Why simpler language means a bigger audience

February 20, 2023
Typewriter with a page on it. The text reads 'words have power'.

The Social Deck supports diversity, inclusion, and accessibility. We want everyone to have equal access to information we produce. Anyone should be able to access and understand our information easily.

What is plain language?

Plain language (or plain English) helps our audience understand different types of written content the first time they read it.

It is clear, organised and gets to the point so a reader understands the information quickly and easily.

It is shorter sentences that give meaning without you needing to take 3 breaths before you finish reading it aloud.

It is different to an Easy Read translation.

It is NOT a ‘dumbed down’ version of communication.

Why should we use it?

We want as many people as possible to read and understand the content we write.

We often write about all sorts of government policy information. When we do that we must cater for all levels of literacy. If we don’t, we miss input from a large chunk of the population.

According to the Australian Government Style Manual:

  • around 44% of the adult Australian population have a reading level (known as ‘readability’) below Year 10.
  • 14% have a reading level below Grade 6 (primary school standard)
  • only 15% of Australian adults can read above secondary school standard (above Year 12).

Low literacy makes it hard to access information and services. Policies and laws written with complex language are hard for people with low literacy to understand. It also puts them at risk of poor outcomes.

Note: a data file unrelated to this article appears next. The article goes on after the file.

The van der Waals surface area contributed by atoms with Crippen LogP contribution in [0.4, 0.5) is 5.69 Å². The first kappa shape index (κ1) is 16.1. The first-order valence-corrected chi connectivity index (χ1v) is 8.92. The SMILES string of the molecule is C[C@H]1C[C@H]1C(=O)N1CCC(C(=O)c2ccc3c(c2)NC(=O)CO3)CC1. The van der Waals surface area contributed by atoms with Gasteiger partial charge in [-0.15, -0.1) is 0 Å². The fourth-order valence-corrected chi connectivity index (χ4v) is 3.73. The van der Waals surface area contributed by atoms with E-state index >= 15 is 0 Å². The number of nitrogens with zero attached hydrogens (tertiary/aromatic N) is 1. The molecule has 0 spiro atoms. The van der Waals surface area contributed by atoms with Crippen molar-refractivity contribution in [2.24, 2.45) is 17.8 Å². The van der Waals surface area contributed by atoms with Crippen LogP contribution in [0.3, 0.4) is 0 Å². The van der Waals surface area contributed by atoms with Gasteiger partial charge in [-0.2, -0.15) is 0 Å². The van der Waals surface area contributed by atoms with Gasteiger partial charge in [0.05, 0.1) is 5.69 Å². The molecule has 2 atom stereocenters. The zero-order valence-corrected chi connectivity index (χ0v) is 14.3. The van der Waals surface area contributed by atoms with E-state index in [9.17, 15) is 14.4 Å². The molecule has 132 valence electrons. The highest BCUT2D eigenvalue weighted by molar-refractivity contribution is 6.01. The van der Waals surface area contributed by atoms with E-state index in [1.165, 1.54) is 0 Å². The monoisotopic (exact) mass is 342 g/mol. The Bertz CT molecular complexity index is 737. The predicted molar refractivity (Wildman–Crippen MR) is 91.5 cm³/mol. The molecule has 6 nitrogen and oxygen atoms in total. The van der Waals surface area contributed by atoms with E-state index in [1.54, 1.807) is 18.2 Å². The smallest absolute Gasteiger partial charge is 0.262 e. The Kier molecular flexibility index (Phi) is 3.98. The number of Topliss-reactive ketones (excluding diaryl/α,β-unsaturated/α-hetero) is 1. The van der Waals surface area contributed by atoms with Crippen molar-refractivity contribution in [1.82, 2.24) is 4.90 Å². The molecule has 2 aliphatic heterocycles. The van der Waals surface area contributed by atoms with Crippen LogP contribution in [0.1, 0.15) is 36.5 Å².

How do I measure plain English?

There are lots of different applications and online tools you can use to help you find the readability level of your content. There are free ones like Grammarly, Hemingway App or ProWritingAid. But you’ll find plenty of others to suit your needs. Most software will give you a readability score without using any other tool. Microsoft have this advice to check readability. Have a look at your software’s website for similar help.

What about people who have high literacy?

It’s important to remember it isn’t just those who have low literacy that appreciate communication that is clear and in plain language. The Australian Government Style Manual says:

‘Regardless of literacy levels, all users want to be able to interact with government easily. Respect their time by writing in plain language.’

‘Users with higher education also prefer content that’s easy to read. People with the highest literacy levels tend to be time-poor and have the most to read.’

Our consultations and engagement activities involve a wide range of people. In the same project, we might write content for experts with high literacy levels through to those without much knowledge of an issue or with lower literacy. It’s important that the information is the same for everyone.

Where to from here?

If you don’t already write in plain language, I hope this little bit of information will inspire you to give it a go. It’s a simple way of making your content inclusive and accessible to a much wider audience. But you don’t have to take my word for it. A simple Google search will give you lots of information, tips and tricks.

How can we help?
Vikki McIntyre
Editorial and First Nations Engagement Manager